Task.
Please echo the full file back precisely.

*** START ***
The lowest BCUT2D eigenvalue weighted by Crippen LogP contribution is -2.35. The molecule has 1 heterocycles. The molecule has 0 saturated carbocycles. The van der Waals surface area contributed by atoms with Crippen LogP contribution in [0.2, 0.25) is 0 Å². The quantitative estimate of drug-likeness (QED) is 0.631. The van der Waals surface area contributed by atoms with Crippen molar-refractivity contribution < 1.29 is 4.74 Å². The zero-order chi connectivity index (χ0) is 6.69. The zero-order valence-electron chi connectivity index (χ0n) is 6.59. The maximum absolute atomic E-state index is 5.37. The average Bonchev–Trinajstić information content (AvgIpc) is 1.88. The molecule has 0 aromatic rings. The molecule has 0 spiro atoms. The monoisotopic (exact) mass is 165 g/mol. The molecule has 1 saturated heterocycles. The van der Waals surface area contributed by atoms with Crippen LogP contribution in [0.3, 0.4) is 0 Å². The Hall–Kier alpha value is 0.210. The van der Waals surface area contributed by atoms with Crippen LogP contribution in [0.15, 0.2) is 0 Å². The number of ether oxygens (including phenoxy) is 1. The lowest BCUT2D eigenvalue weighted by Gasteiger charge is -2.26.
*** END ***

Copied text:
The lowest BCUT2D eigenvalue weighted by Crippen LogP contribution is -2.35. The molecule has 1 heterocycles. The molecule has 0 saturated carbocycles. The van der Waals surface area contributed by atoms with Crippen LogP contribution in [0.2, 0.25) is 0 Å². The quantitative estimate of drug-likeness (QED) is 0.631. The van der Waals surface area contributed by atoms with Crippen molar-refractivity contribution < 1.29 is 4.74 Å². The zero-order chi connectivity index (χ0) is 6.69. The zero-order valence-electron chi connectivity index (χ0n) is 6.59. The maximum absolute atomic E-state index is 5.37. The average Bonchev–Trinajstić information content (AvgIpc) is 1.88. The molecule has 0 aromatic rings. The molecule has 0 spiro atoms. The monoisotopic (exact) mass is 165 g/mol. The molecule has 1 saturated heterocycles. The van der Waals surface area contributed by atoms with Crippen LogP contribution in [0.3, 0.4) is 0 Å². The Hall–Kier alpha value is 0.210. The van der Waals surface area contributed by atoms with Crippen LogP contribution in [0.15, 0.2) is 0 Å². The number of ether oxygens (including phenoxy) is 1. The lowest BCUT2D eigenvalue weighted by Gasteiger charge is -2.26.